We appear to be leaving the EU. I woke up this morning, saw the news, tried to go back to sleep, and failed. This is an awful, awful outcome. An act of enormous national self-harm. But, referendums being what they are, there’s no going back.
So: I am going to give myself today and the weekend to be upset about it, and to write things on Twitter and retweet the succinctly-put outrage. And then, on Monday, no more.
Dreadful though this is, our focus must now move to making the best of the situation we’re in. There’s a lot of uncertainty and change in our future, and it’s incumbent on us all to push the change in a good direction.
dxw’s reason for being has not changed. I started the company to help government be better. To use technology more effectively is part of that work, but it’s not the main part. The main part is helping people to think and work differently: with empathy, with data, with unwavering focus on actual problems and not perceived ones. To find government teams who want change and help them make it. To find user needs and meet them compellingly.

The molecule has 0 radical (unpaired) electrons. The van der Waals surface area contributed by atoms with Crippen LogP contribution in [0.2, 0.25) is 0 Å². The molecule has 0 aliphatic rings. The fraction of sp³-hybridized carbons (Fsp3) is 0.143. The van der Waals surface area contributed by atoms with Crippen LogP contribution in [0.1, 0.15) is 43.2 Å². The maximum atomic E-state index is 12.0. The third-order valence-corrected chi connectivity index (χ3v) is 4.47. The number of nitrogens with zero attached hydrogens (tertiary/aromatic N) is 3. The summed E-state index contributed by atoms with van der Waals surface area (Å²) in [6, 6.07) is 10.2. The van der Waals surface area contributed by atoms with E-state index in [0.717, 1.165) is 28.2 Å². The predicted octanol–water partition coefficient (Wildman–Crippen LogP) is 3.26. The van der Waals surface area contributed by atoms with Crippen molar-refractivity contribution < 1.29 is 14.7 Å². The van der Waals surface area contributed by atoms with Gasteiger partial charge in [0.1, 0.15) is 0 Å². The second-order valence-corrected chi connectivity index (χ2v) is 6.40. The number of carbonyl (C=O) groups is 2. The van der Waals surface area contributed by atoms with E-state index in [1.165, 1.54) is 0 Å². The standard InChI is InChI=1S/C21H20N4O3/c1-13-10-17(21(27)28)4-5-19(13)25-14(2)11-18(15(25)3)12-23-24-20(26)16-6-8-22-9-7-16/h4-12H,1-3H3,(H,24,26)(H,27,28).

For people in and out of government, this work is more important than ever, because the national government of the UK will soon be the only government that we have. And we need a government that functions effectively in the modern world, that is capable of being relevant and useful. And we’re in the privileged position of spending our days on work that can directly bring that change about.
We’re helping Housing Associations to get better at providing their bread & butter services, freeing resources for them to help the most vulnerable.
We’re helping UKTI to overhaul the way it supports businesses that want to export their goods, to make that service radically more effective. Today, this feels more important than ever.
We’re helping GDS to build a platform for government campaigns, with metrics to measure real effectiveness baked into the service. There’s going to be a lot of change to come, and it’s important that government can talk about it in ways that actually work.
We’re providing tools to public sector organisations to have modern, effective, presentable content sites on the web for a tiny fraction of their usual cost. More than ever before, we cannot afford to waste money building things which should be bought.
So, we’re going to have this moment of reeling and horror, and next week, we’re going to draw a line under it.
And then we’re all going to do what we can do to help.